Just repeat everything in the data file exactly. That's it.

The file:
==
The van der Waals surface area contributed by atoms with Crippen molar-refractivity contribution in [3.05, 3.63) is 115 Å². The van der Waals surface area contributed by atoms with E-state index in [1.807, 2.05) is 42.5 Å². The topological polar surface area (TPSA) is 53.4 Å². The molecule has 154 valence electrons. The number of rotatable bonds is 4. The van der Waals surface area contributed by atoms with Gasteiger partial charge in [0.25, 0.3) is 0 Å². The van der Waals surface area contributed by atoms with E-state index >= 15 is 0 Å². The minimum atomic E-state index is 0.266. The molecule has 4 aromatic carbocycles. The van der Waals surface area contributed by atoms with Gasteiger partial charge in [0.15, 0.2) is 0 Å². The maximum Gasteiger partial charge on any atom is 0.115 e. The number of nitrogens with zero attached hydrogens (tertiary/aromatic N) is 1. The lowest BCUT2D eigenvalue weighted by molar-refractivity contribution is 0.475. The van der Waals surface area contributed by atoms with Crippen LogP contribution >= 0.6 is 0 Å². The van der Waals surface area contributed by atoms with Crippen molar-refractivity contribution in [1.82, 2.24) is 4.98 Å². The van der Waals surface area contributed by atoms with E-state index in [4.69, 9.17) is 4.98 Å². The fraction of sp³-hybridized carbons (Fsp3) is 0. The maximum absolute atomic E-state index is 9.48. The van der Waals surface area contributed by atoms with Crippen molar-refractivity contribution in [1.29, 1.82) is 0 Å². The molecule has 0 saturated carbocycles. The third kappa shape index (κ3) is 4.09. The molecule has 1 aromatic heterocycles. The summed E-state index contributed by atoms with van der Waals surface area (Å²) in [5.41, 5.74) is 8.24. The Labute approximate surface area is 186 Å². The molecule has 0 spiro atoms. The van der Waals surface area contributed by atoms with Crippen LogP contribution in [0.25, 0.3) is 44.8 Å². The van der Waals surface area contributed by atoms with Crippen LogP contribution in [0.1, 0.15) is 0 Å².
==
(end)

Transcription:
The van der Waals surface area contributed by atoms with Crippen molar-refractivity contribution in [3.05, 3.63) is 115 Å². The van der Waals surface area contributed by atoms with E-state index in [1.807, 2.05) is 42.5 Å². The topological polar surface area (TPSA) is 53.4 Å². The molecule has 154 valence electrons. The number of rotatable bonds is 4. The van der Waals surface area contributed by atoms with Gasteiger partial charge in [0.25, 0.3) is 0 Å². The van der Waals surface area contributed by atoms with E-state index >= 15 is 0 Å². The minimum atomic E-state index is 0.266. The molecule has 4 aromatic carbocycles. The van der Waals surface area contributed by atoms with Gasteiger partial charge in [0.15, 0.2) is 0 Å². The maximum Gasteiger partial charge on any atom is 0.115 e. The number of nitrogens with zero attached hydrogens (tertiary/aromatic N) is 1. The lowest BCUT2D eigenvalue weighted by molar-refractivity contribution is 0.475. The van der Waals surface area contributed by atoms with Crippen LogP contribution >= 0.6 is 0 Å². The van der Waals surface area contributed by atoms with Crippen molar-refractivity contribution in [1.82, 2.24) is 4.98 Å². The van der Waals surface area contributed by atoms with E-state index in [4.69, 9.17) is 4.98 Å². The fraction of sp³-hybridized carbons (Fsp3) is 0. The maximum absolute atomic E-state index is 9.48. The van der Waals surface area contributed by atoms with Crippen molar-refractivity contribution in [1.29, 1.82) is 0 Å². The molecule has 0 saturated carbocycles. The third kappa shape index (κ3) is 4.09. The molecule has 1 aromatic heterocycles. The summed E-state index contributed by atoms with van der Waals surface area (Å²) in [5.41, 5.74) is 8.24. The Labute approximate surface area is 186 Å². The molecule has 0 spiro atoms. The van der Waals surface area contributed by atoms with Crippen LogP contribution in [0.25, 0.3) is 44.8 Å². The van der Waals surface area contributed by atoms with Crippen LogP contribution in [0.1, 0.15) is 0 Å².